In Almost Every Picture

Dutch editor Erik Kessels makes books about vernacular pictures of Dalmatians and shooting galleries and thinks that there is something interesting in mistakes.

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Erik Kessels is Creative Director at an amazingly interesting communications agency called KesselsKramer. Did you ever see that "I amsterdam" campaign? That was them. As well as their advertising and design work, they make films, publish books and stage exhibitions. These books are always wonderful and often really funny and can be bought from their website.

One of these – in almost every picture, a series celebrating found photos – caught our eye. Each book in the series is a collection of photographs sourced from flea markets, the internet and from found photo albums, "vernacular" pictures taken by "amateur" photographers. A family's library of pictures of its mischievous Dalmatian formed edition #5, a woman's record of 60 years of passport pictures formed #6, and #1 was a collection of remarkably consistent shots of a wife by her husband on holiday in Barcelona. They are getting quite famous and have been exhibited in Arles, Barcelona, New York and at the Stedelijk Museum in Amsterdam.

Of course, like all vernacular photography, the joy of the shots is in the unsaid, anonymous nature of the photos and the stories you makeup to go along with them. But the genius of Erik and his team is the way that they draw the pictures together and the links between the pictures themselves: creating books that document, record and cross art, social history and personal biography.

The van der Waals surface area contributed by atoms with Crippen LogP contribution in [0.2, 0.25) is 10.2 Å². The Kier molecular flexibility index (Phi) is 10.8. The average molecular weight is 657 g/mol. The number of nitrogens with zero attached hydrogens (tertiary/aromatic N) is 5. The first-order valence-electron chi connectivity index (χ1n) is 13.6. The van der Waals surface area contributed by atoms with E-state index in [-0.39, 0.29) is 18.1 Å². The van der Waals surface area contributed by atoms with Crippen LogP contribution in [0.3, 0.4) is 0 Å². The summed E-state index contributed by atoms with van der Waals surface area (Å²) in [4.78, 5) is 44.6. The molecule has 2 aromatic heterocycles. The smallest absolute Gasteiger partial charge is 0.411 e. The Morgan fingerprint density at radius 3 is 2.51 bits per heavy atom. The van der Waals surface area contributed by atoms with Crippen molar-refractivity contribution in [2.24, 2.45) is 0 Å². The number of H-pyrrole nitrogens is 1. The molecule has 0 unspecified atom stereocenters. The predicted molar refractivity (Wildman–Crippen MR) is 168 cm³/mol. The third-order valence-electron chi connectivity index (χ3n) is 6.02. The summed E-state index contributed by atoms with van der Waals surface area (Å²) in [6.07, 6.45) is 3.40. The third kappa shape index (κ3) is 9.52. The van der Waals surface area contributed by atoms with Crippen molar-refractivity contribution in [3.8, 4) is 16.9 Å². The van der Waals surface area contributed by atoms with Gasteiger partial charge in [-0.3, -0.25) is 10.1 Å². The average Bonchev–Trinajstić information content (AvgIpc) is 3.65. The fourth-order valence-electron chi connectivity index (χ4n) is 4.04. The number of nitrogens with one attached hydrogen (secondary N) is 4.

Dazed Digital: What is it that attracts you to vernacular photography?
Erik Kessels: Working in advertising means dealing with a lot of images that don’t appear to contain much of the real world. When I first discovered vernacular photography, I was struck by the freshness and naivety of its images, the amateurism of their composition, and the way in which the photographers make sometimes quite beautiful.
In a way, our work in both communications and books is a reaction against the hyperrealism of most commercial work. As a company, KesselsKramer aims to find something authentic in the things it makes. Even in the most commercial of posters, we always attempt to find a feeling of authenticity.

DD: What makes an “in almost every” photo?
Erik Kessels:Mostly, it’s when the photo comprises part of a series that together form a certain story. These photographs were never intended to make a series, the people making them were entirely innocent of that goal. Nowadays, you see photo series appearing everywhere, particularly on blogs, but the difference is that blog series are created in order to be viewed as a whole. The books we publish contain images never intended to be arranged as a narrative and bound. This means they have a certain naïve, unforced quality.

DD: How did you begin this quest?